Dick Turpin

Soon afterwards, he followed this feat by winning the European title by putting Dutchman Luc Van Dam on the canvas in just 48 seconds.

This earned him the attention of promoters in America, who arranged for him to fight Sugar Ray Robinson, who is today frequently cited as the greatest boxer in history.

Randolph Turpin won the world title after beating the great man on a 15-round decision during a bout in London on July 10, 1951.

He became an instant celebrity and, for a brief period, spent each day being besieged by fans at his training base at Gwrych Castle near Abergele in North Wales.

But his national hero status did not last long. In a rematch with Robinson in the U.S. – Turpin’s first overseas fight –the dazzling American won his belt back.

And, from then on, Turpin’s career went into decline.

He finally retired with a record of 66 wins – including 48 by knockout – against eight losses and a single draw 1962.

Out of the ring his life turned sour quickly. A string of business failures, which had temporarily forced him back into the ring after first quitting in 1959, were the start of severe money worries.

He was reduced to fighting as a wrestler and working in a scrapyard before the Inland Revenue landed the final blow by pursuing him for years of unpaid back taxes.

Left seriously depressed, the married father-of-four committed suicide in 1966 after trying to murder his 17-month-old daughter.

The 37-year-old, who had recently been declared bankrupt after failing to pay a huge tax bill, shot little Carmen twice before blasting himself in the mouth.

Miraculously, the toddler survived the attack in the loft of their home above a café in Leamington Spa.

In many ways, Randolph Turpin’s life mirrors that of British heavyweight boxer Freddie “Fearless” Mills, who shot himself amid money problems at age 46 in 1965.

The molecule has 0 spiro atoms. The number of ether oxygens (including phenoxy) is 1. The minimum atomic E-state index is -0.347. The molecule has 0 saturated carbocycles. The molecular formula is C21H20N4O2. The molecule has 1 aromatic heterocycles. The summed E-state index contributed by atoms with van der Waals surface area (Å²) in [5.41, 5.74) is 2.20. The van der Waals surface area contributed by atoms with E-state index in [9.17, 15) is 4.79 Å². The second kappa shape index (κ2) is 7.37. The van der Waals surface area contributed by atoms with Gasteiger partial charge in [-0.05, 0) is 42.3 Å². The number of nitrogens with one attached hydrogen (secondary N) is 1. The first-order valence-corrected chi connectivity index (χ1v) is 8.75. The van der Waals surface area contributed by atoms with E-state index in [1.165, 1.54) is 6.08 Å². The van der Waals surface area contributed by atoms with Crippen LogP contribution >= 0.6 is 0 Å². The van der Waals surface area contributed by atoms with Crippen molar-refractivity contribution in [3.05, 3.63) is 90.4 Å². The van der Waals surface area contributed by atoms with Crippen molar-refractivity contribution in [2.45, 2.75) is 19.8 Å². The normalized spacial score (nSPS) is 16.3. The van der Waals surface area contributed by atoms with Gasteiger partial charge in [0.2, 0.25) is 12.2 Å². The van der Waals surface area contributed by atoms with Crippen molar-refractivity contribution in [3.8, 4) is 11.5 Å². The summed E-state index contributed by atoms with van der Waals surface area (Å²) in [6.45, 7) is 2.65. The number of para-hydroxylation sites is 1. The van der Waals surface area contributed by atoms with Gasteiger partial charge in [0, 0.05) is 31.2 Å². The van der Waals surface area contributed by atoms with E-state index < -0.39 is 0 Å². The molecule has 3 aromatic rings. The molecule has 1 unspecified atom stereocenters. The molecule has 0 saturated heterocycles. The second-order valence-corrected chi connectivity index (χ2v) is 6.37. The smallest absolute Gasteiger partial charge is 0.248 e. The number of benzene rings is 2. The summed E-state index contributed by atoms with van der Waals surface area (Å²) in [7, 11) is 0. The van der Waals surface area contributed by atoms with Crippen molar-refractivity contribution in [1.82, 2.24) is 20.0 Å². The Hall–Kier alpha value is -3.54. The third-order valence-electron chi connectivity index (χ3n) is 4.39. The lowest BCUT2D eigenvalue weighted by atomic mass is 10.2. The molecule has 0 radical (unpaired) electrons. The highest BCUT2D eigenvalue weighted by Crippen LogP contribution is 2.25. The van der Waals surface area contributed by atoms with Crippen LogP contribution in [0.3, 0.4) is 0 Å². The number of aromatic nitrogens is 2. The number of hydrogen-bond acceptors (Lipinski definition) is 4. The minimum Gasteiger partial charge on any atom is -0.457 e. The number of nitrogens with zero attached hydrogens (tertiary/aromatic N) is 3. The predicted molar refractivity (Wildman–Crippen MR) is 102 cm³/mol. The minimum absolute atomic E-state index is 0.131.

Experts have also blamed heavy blows to the heads and repeated concussion for high depression rates among boxers.

A total of 15 championship-winning fighters are known to have committed suicide since 1928.
Jun 25th

The Happily Mixed-Up Community Celebrates Its Third Birthday

By Yasmin S

The HMU Community Inc., a networking group focusing on families of
mixed race and ethnicity, looks forward to celebrating its third birthday
in July.

Online PR News – 25-June-2014 – Farmingville, NY – The HMU
(Happily Mixed-Up) Community, which aims to offer a safe environment
where families withchildren of mixed race, heritage and culture can find
and connect with others who share their interests, lifestyles and concerns,
will celebrate its third birthday this July 4th. The HMUC’s focus is on
families; its goal is to make it easier for the parent(s), grandparent(s) and
guardian(s) of bi-racial or multicultural children to connect with others in
their own community who may have similar family structures. Through
the HMU Community, families can create and develop new friendships and
gain mutual support.

“I strongly believe that it is the responsibility of parents and guardians to
enable their children to forge friendships with others who can directly relate
to their experiences,”

“I strongly believe that it is the responsibility of parents and guardians to
enable their children to forge friendships with others who can directly relate
to their experiences,” says company founder Yasmin Sammarco.
“Our community welcomes anyone who is open minded regarding race,
ethnicity, spiritual beliefs and sexual orientation.”

The HMU Community provides support, advice, acceptance and a forum
for members to express their feelings and concerns and possibly offer
enlightenment to others – a place where diversity can be celebrated.
The community thrives through its members and members’ privacy is
therefore a number one priority.
The HMU Community welcomes singles, couples, parents and grandparents.


Original Press Release:
 http://www.onlineprnews.com/news/494824-1403619387-the-happily-mixedup-community-celebrates-its-third-birthday.html